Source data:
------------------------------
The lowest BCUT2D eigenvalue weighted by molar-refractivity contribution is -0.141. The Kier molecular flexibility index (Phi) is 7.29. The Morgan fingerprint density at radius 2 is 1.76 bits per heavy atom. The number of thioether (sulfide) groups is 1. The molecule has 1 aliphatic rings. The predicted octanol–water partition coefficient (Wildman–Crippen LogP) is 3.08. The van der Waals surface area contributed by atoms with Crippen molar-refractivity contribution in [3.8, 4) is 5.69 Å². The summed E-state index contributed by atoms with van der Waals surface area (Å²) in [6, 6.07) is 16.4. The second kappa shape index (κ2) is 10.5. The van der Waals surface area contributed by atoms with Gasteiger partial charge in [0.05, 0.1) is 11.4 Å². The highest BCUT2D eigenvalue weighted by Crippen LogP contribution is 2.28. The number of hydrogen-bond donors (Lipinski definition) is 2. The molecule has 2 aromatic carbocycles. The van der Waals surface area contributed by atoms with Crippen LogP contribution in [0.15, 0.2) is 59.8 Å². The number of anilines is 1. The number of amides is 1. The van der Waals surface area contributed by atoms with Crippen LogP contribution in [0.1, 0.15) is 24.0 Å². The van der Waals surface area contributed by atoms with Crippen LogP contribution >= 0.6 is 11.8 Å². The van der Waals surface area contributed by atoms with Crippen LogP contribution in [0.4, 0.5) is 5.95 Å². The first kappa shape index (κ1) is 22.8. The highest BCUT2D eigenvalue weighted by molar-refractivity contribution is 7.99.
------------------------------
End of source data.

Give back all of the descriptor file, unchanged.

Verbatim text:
The lowest BCUT2D eigenvalue weighted by molar-refractivity contribution is -0.141. The Kier molecular flexibility index (Phi) is 7.29. The Morgan fingerprint density at radius 2 is 1.76 bits per heavy atom. The number of thioether (sulfide) groups is 1. The molecule has 1 aliphatic rings. The predicted octanol–water partition coefficient (Wildman–Crippen LogP) is 3.08. The van der Waals surface area contributed by atoms with Crippen molar-refractivity contribution in [3.8, 4) is 5.69 Å². The summed E-state index contributed by atoms with van der Waals surface area (Å²) in [6, 6.07) is 16.4. The second kappa shape index (κ2) is 10.5. The van der Waals surface area contributed by atoms with Gasteiger partial charge in [0.05, 0.1) is 11.4 Å². The highest BCUT2D eigenvalue weighted by Crippen LogP contribution is 2.28. The number of hydrogen-bond donors (Lipinski definition) is 2. The molecule has 2 aromatic carbocycles. The van der Waals surface area contributed by atoms with Crippen LogP contribution in [0.15, 0.2) is 59.8 Å². The number of anilines is 1. The number of amides is 1. The van der Waals surface area contributed by atoms with Crippen LogP contribution in [0.1, 0.15) is 24.0 Å². The van der Waals surface area contributed by atoms with Crippen LogP contribution >= 0.6 is 11.8 Å². The van der Waals surface area contributed by atoms with Crippen LogP contribution in [0.4, 0.5) is 5.95 Å². The first kappa shape index (κ1) is 22.8. The highest BCUT2D eigenvalue weighted by molar-refractivity contribution is 7.99.